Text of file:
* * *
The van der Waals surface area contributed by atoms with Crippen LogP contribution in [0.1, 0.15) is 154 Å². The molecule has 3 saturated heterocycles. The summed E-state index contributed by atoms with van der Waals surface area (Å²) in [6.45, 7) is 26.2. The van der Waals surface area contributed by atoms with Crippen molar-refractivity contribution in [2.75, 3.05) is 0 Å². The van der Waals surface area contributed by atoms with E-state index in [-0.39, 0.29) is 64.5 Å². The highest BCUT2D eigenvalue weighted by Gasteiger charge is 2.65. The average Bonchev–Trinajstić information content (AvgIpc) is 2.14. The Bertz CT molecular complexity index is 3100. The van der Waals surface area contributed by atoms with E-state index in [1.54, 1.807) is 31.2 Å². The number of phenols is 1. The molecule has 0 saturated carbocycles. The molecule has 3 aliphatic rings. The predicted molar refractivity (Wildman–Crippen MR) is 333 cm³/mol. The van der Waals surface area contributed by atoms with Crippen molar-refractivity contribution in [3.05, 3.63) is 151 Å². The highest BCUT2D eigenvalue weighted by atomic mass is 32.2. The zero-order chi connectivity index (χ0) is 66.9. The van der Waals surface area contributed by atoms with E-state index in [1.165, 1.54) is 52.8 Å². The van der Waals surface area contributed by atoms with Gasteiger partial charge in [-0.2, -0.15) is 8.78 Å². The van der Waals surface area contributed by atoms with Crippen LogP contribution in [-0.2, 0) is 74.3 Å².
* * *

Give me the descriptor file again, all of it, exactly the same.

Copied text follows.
The van der Waals surface area contributed by atoms with Crippen LogP contribution in [0.1, 0.15) is 154 Å². The molecule has 3 saturated heterocycles. The summed E-state index contributed by atoms with van der Waals surface area (Å²) in [6.45, 7) is 26.2. The van der Waals surface area contributed by atoms with Crippen molar-refractivity contribution in [2.75, 3.05) is 0 Å². The van der Waals surface area contributed by atoms with E-state index in [-0.39, 0.29) is 64.5 Å². The highest BCUT2D eigenvalue weighted by Gasteiger charge is 2.65. The average Bonchev–Trinajstić information content (AvgIpc) is 2.14. The Bertz CT molecular complexity index is 3100. The van der Waals surface area contributed by atoms with E-state index in [1.54, 1.807) is 31.2 Å². The number of phenols is 1. The molecule has 0 saturated carbocycles. The molecule has 3 aliphatic rings. The predicted molar refractivity (Wildman–Crippen MR) is 333 cm³/mol. The van der Waals surface area contributed by atoms with Crippen molar-refractivity contribution in [3.05, 3.63) is 151 Å². The highest BCUT2D eigenvalue weighted by atomic mass is 32.2. The zero-order chi connectivity index (χ0) is 66.9. The van der Waals surface area contributed by atoms with E-state index in [1.165, 1.54) is 52.8 Å². The van der Waals surface area contributed by atoms with Gasteiger partial charge in [-0.2, -0.15) is 8.78 Å². The van der Waals surface area contributed by atoms with Crippen LogP contribution in [-0.2, 0) is 74.3 Å².